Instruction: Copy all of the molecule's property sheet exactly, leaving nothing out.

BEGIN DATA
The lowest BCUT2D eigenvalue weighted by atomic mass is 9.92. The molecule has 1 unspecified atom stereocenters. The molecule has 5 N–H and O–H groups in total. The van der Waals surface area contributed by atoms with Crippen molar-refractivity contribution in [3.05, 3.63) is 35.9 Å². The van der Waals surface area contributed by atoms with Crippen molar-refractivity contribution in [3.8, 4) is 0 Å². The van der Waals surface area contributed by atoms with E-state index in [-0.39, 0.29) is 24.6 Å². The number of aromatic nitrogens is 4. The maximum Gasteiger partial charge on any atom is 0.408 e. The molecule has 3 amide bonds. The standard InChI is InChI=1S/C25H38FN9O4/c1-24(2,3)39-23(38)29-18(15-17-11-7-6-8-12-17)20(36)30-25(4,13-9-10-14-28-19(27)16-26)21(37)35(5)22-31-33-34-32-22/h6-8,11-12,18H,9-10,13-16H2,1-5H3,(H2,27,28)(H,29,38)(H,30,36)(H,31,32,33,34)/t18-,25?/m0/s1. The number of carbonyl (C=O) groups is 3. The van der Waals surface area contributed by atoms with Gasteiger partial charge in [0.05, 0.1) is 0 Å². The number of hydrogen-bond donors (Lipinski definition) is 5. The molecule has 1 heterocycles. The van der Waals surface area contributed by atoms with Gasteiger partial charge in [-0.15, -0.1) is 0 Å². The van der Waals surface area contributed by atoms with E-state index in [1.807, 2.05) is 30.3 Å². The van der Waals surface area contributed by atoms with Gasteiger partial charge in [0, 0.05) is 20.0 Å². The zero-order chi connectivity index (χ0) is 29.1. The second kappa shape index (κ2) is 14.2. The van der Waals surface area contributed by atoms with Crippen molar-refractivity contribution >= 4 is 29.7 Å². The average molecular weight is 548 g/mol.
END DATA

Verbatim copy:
The lowest BCUT2D eigenvalue weighted by atomic mass is 9.92. The molecule has 1 unspecified atom stereocenters. The molecule has 5 N–H and O–H groups in total. The van der Waals surface area contributed by atoms with Crippen molar-refractivity contribution in [3.05, 3.63) is 35.9 Å². The van der Waals surface area contributed by atoms with Crippen molar-refractivity contribution in [3.8, 4) is 0 Å². The van der Waals surface area contributed by atoms with E-state index in [-0.39, 0.29) is 24.6 Å². The number of aromatic nitrogens is 4. The maximum Gasteiger partial charge on any atom is 0.408 e. The molecule has 3 amide bonds. The standard InChI is InChI=1S/C25H38FN9O4/c1-24(2,3)39-23(38)29-18(15-17-11-7-6-8-12-17)20(36)30-25(4,13-9-10-14-28-19(27)16-26)21(37)35(5)22-31-33-34-32-22/h6-8,11-12,18H,9-10,13-16H2,1-5H3,(H2,27,28)(H,29,38)(H,30,36)(H,31,32,33,34)/t18-,25?/m0/s1. The number of carbonyl (C=O) groups is 3. The van der Waals surface area contributed by atoms with Gasteiger partial charge in [0.05, 0.1) is 0 Å². The number of hydrogen-bond donors (Lipinski definition) is 5. The molecule has 1 heterocycles. The van der Waals surface area contributed by atoms with Gasteiger partial charge in [-0.15, -0.1) is 0 Å². The van der Waals surface area contributed by atoms with E-state index in [1.807, 2.05) is 30.3 Å². The van der Waals surface area contributed by atoms with Gasteiger partial charge in [0, 0.05) is 20.0 Å². The zero-order chi connectivity index (χ0) is 29.1. The second kappa shape index (κ2) is 14.2. The van der Waals surface area contributed by atoms with Crippen molar-refractivity contribution >= 4 is 29.7 Å². The average molecular weight is 548 g/mol.